Sunday, July 3, 2011

NY Jets #52 - Part 3

In 1997, Thomas "Pepper" Johnson #52 got the call from Bill Parcells. Come join my latest experiment, he says, and the men often take the call and the one-way flight to wherever he is. New Jersey, Foxboro, New Jersey again, Dallas, Miami. There aren't really any players from Parcells' coaching days still active, though if Pepper Johnson could play, I'm sure Parcells would play him. But would Pepper play for him?

Johnson was one of Parcells' favorite defensive players, and considering how much the old man loves defense, that's saying a lot. I saw Pepper Johnson as a Scottie Pippen to Lawrence Taylor's Michael Jordan, if Jordan was a human basket case. Aren't all superstars, by definition, basket cases? Jordan may still appear as a relatively impenetrable star in Hanes ads, but the man is wearing a Hitler mustache. This point cannot be avoided any longer. Does no one on these ads care enough about their product to make him change this? Is the world's most self-assured man trying to see if, like Serbia, he can call contemporary Western civilization's bluff? Or is this some cry for help?

At first glance, Pepper appears to have been playing the role he needed to play as a Jet - as a Parcells man, keeping the program moving forward, playing a inspirational role. But who was he really coming back to New Jersey for in 1997? Answer: the same man for whom he also played as a Giant, and the same man for whom is a linebackers coach today - the Dark Lord, Bill Belichick.

This is why Pepper is now our enemy, though I will always recall him forlornly standing apart the night we lost the AFC Championship to Denver in January 1999. It was his last game with the Jets and his last as an NFL player, and he looked saddened for the way it had to end. I guess I'll never be really bitter about Pepper Johnson helping to make my life a living hell in New England over the past decade the way I should be.


1) When we are young, our parents notice details about us that become apocryphal bits of characterization. Johnson's nickname apparently comes from his preference as a child for putting pepper on his cereal. As with any good story, it doesn't matter if it's true or not.

2) Not many people recall Pepper Johnson's celebratory dance, which might be idiotically construed by officials today as "taunting." I used to do it all the time when I was a teenager didn't have anything better to do on the dance floor. It had the effect of producing the same effect that urinating on yourself does in a crowded room.

I can find no evidence of the dance online, and people often say they saw it for the first time at midfield at the end of Super Bowl XXI, but I remember seeing it earlier. It's hard to find a reference to it anywhere online, except in an LA Times article on Giants guard William Roberts and Pepper Johnson doing "The Dog," a dance they evidently learned at their alma mater, Ohio State. This must be the dance. They were dancing The Dog.

3) Did Keith Byars learn the dance? I still don't exactly remember how it goes. All attempts to find a video of it online have only produced films of dancing dogs. But anytime I feel angry at Pepper Johnson's devotion to Bill Belichick, I will be able to remember what Keith Byars did to Pepper in 1988. I've mentioned it before in reference to Byars. You will never see a 6'3" 250 lb man fly as far as Pepper Johnson did that day. That's what you get for not teaching a Heisman runner-up The Dog, he seems to say.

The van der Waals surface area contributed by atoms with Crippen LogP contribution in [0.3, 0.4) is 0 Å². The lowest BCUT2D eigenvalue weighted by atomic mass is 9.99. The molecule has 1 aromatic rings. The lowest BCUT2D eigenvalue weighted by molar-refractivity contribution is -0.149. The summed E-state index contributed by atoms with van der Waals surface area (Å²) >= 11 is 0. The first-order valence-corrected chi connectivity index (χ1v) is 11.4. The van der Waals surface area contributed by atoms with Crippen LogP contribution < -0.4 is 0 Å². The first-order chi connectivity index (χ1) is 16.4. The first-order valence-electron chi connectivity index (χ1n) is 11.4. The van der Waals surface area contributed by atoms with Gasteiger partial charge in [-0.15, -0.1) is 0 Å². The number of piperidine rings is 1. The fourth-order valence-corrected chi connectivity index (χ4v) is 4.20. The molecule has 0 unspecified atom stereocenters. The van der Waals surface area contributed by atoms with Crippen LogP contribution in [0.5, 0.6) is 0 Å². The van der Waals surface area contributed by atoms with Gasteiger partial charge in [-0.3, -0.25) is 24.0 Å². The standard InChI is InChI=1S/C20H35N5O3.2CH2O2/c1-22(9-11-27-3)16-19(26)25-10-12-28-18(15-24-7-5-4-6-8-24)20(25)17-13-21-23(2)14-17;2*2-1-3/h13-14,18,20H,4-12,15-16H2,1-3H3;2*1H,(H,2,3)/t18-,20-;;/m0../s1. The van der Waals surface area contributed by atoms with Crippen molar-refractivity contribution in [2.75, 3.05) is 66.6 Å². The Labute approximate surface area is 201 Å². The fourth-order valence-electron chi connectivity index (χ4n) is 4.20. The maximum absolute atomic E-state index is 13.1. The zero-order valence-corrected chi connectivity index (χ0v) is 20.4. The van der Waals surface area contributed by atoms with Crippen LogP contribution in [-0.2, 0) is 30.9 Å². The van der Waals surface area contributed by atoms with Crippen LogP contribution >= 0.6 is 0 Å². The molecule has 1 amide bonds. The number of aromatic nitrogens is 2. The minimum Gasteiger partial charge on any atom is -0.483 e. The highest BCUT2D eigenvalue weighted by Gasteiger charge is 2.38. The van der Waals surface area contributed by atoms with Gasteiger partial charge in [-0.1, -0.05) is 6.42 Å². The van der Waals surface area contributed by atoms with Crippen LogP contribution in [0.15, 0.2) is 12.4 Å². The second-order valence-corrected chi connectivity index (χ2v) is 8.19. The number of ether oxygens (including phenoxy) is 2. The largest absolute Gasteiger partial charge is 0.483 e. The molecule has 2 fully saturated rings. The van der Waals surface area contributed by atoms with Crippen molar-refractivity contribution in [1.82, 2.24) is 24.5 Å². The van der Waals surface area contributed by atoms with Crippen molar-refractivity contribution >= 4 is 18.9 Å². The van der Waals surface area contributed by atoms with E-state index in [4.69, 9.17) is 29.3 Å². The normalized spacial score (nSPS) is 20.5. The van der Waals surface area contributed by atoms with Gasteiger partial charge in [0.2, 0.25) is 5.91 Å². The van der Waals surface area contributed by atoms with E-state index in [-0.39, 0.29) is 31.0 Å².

Steve Reese, LB, 1976 Bucs
In 1975, I saw linebacker Steve Reese #52 in in the program for two games for the Jets at Shea Stadium, against the Colts and Steelers. I remember seeing his face In 1976, I saw him play one game at Shea Stadium, this time as a Buccaneer against the Jets, and this was his picture in the program. The Jets won 34-0. That game was one of the two times the Jets' total offense went over 300 yards all season, and as bad as the Jets were that year, the 1976 Buccaneers have a very special place in the history of American sports in terms of ineptitude. They left even their skeptics in awe of how bad they were. It's time for somebody to make a major film about a winless team dressed in sherbet orange at the dawning age of American decline.

I remember looking at this head shot and wondering what it was like to play for teams as progressively poor as the 1975 Jets and then 1976 Bucs. By the age of seven, I had come to grasp and accept the reality of the Jets' losing with a new zeal but also with a sense of the humbling nature of human existence. The only consolation I might have taken was what many of us - even children - believed we were witnessing when the orange Bucs took the field - that some kind of history was being made, the kind that wouldn't be repeated for a long, long time. If you loved a losing team, as I did, then you were endeared to the Buccaneers. Other kids I grew up with were enamored of winners only, the Steelers and the Cowboys, or later the Broncos and the 49ers. As the song goes, some side with the leaves, some side with the seeds. If you loved only winners, you always loved only a winner. When you loved a loser, then you loved all the losers who turned it around, as the Bucs did in 1979. And I root for the Detroit Lions just as sympathetically as Besitkas roots for Pluto.

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